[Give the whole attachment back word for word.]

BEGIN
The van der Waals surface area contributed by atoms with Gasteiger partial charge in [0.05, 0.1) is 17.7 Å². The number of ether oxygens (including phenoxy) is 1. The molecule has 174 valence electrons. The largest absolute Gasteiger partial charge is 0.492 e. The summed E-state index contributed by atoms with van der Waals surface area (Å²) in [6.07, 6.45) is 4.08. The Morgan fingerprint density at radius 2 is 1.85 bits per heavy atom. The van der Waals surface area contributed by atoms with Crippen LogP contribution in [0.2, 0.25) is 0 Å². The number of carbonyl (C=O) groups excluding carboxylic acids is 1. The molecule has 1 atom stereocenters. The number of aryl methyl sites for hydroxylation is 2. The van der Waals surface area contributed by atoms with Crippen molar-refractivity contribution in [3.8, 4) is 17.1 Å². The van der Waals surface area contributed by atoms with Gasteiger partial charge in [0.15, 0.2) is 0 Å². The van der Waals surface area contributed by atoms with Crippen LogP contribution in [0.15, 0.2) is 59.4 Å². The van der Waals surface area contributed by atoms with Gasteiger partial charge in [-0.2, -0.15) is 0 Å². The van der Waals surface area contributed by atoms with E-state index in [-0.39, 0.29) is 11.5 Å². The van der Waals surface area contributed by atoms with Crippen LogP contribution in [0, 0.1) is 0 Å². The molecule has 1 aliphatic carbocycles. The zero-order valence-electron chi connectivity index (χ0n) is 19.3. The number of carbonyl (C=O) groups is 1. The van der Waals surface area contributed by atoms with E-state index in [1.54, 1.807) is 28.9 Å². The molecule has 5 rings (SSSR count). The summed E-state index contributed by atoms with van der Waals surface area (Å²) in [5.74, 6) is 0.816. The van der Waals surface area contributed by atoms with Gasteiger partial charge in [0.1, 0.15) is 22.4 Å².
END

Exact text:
The van der Waals surface area contributed by atoms with Gasteiger partial charge in [0.05, 0.1) is 17.7 Å². The number of ether oxygens (including phenoxy) is 1. The molecule has 174 valence electrons. The largest absolute Gasteiger partial charge is 0.492 e. The summed E-state index contributed by atoms with van der Waals surface area (Å²) in [6.07, 6.45) is 4.08. The Morgan fingerprint density at radius 2 is 1.85 bits per heavy atom. The van der Waals surface area contributed by atoms with Crippen LogP contribution in [0.2, 0.25) is 0 Å². The number of carbonyl (C=O) groups excluding carboxylic acids is 1. The molecule has 1 atom stereocenters. The number of aryl methyl sites for hydroxylation is 2. The van der Waals surface area contributed by atoms with Crippen molar-refractivity contribution in [3.8, 4) is 17.1 Å². The van der Waals surface area contributed by atoms with Gasteiger partial charge in [0.15, 0.2) is 0 Å². The van der Waals surface area contributed by atoms with Crippen LogP contribution in [0.15, 0.2) is 59.4 Å². The van der Waals surface area contributed by atoms with Gasteiger partial charge in [-0.2, -0.15) is 0 Å². The van der Waals surface area contributed by atoms with E-state index in [-0.39, 0.29) is 11.5 Å². The van der Waals surface area contributed by atoms with Crippen LogP contribution in [0, 0.1) is 0 Å². The molecule has 1 aliphatic carbocycles. The zero-order valence-electron chi connectivity index (χ0n) is 19.3. The number of carbonyl (C=O) groups is 1. The van der Waals surface area contributed by atoms with E-state index in [1.54, 1.807) is 28.9 Å². The molecule has 5 rings (SSSR count). The summed E-state index contributed by atoms with van der Waals surface area (Å²) in [5.74, 6) is 0.816. The van der Waals surface area contributed by atoms with Gasteiger partial charge in [0.1, 0.15) is 22.4 Å².